Speculative Fiction in Translation: Israel

 

While speculative fiction maintains a marginal presence in Israel these days, its importance stretches back to the late-nineteenth century and Theodor Herzl, whose vision of a Jewish homeland inspired what eventually became the state of Israel. Herzl’s novel The Old New Land (German: Altneuland; Hebrew: תֵּל־אָבִיב) (1902) is a utopian vision of a Jewish state, written at a time when Jews were scattered around the world and often subject to brutal persecution. Fast forward to the mid-to-late twentieth century, when Israeli fantasy and science fiction societies and magazines sprang up, often bringing English speculative fiction to Israeli readers.

And while Israel hasn’t produced a sizeable number of Hebrew-language spec fic writers who have been translated into English, the few that have made their way to English-language readers have revealed the fantastic variety of subjects and styles that characterize great literature. These days, the Israeli Society for Science Fiction and Fantasy works to spread the word about the genre and its writers. It presents the Geffen Award each year for translated and original spec fic, and hosts ICon, the yearly Israeli SF&F convention.

Below, I’ve highlighted some recent Hebrew sf in translation for you to add to what I’m sure is an already towering TBR pile! But trust me- these are worth the read.

 

Sunburnt Faces by Shimon Adaf, translated by Margalit Rodgers and Anthony Berris (PS Publishing, 2013)

I recently read this lyrical meditation on one girl’s experiences with spirituality, literary fantasy, and living on the margins of Israeli society. In tracing two important periods in the life of Ori (Flora) Elhayani, Adaf raises questions about the lasting impacts of childhood trauma and loss, the place of fantasy/imagination/spirituality in a child’s world, how friendships and romantic relationships develop and wither, and Israel’s cultural and social schisms. Wide-ranging and poetic, Sunburnt Faces invites you to lose yourself in its gorgeous prose and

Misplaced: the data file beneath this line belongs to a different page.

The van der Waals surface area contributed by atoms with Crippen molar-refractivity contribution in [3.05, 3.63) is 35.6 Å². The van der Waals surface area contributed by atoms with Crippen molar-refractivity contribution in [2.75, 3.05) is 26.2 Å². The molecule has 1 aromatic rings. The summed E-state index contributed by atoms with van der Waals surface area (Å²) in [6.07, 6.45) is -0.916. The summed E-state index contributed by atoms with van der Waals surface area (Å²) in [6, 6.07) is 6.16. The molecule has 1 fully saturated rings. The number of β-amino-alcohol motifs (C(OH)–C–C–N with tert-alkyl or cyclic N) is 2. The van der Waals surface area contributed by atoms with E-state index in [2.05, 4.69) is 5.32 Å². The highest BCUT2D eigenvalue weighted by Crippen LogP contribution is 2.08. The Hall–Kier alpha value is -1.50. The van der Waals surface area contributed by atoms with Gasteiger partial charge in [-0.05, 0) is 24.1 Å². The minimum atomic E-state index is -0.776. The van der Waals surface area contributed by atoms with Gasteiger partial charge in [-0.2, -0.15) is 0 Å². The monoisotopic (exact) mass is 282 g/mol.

Dolly City by Orly Castel-Bloom, translated by Dalya Bilu (Dalkey Archive Press, 2010)

Dolly City is about as grotesque and disturbing as any book you’ll read. Through the main character, Doctor Dolly, Castel-Bloom turns a sardonic eye on the hypocrisies and contradictions inherent in Israeli society. Motherhood, nationhood, the ever-present shadow of the Holocaust: Castel-Bloom approaches all of these with the literary equivalent of a sharp and rusty scalpel. But Dolly City is about more than just a violent, obsessive woman whose medical credentials are questionable at best. It is, on a larger scale, about Israel and nationhood and memory. Included in the UNESCO Collection of Representative Works, Dolly City is also unforgettable.

 

The World of the End by Ofir Touché Gafla, translated by Mitch Ginsberg (Tor Books, 2013)

Devastated by the death of his wife, Ben Mendelssohn decides to join her in the “afterlife.” And while he does indeed find himself in a new world after he puts a bullet in his brain, his search for Marian is at first unsuccessful. A story about devotion, hope, and life after death, The World of the End is a powerful debut novel by a talented Israeli writer.

 

Isra Isle by Nava Semel, translated by Jessica Cohen (Mandel-Vilar Press, 2016)

What if a Jewish state had been established in the U.S. during the nineteenth century? This question is the basis for a complex and fascinating alternate history that explores questions of nationhood and inheritance. Based on the true story of Mordechai Manuel Noah, a journalist, diplomat, and playwright who purchased Grand Isle, near Niagara Falls, from Native Americans in 1825 and tried to establish “Ararat,” where Jews from around the world could settle in peace, Isra Isle imagines what might have happened had Noah’s plan succeeded. The consequences are numerous and staggering: no Israel, no Holocaust, a Jewish land deeply imbued with Native American cultures and traditions. And yet, the old issues arise once more: exactly how well “assimilated” are the Jews of Isra Isle in the United States? And what happens to the Jewish identity when persecution, intolerance, and violence are no longer real concerns? I loved this book and encourage you to check it out.

 

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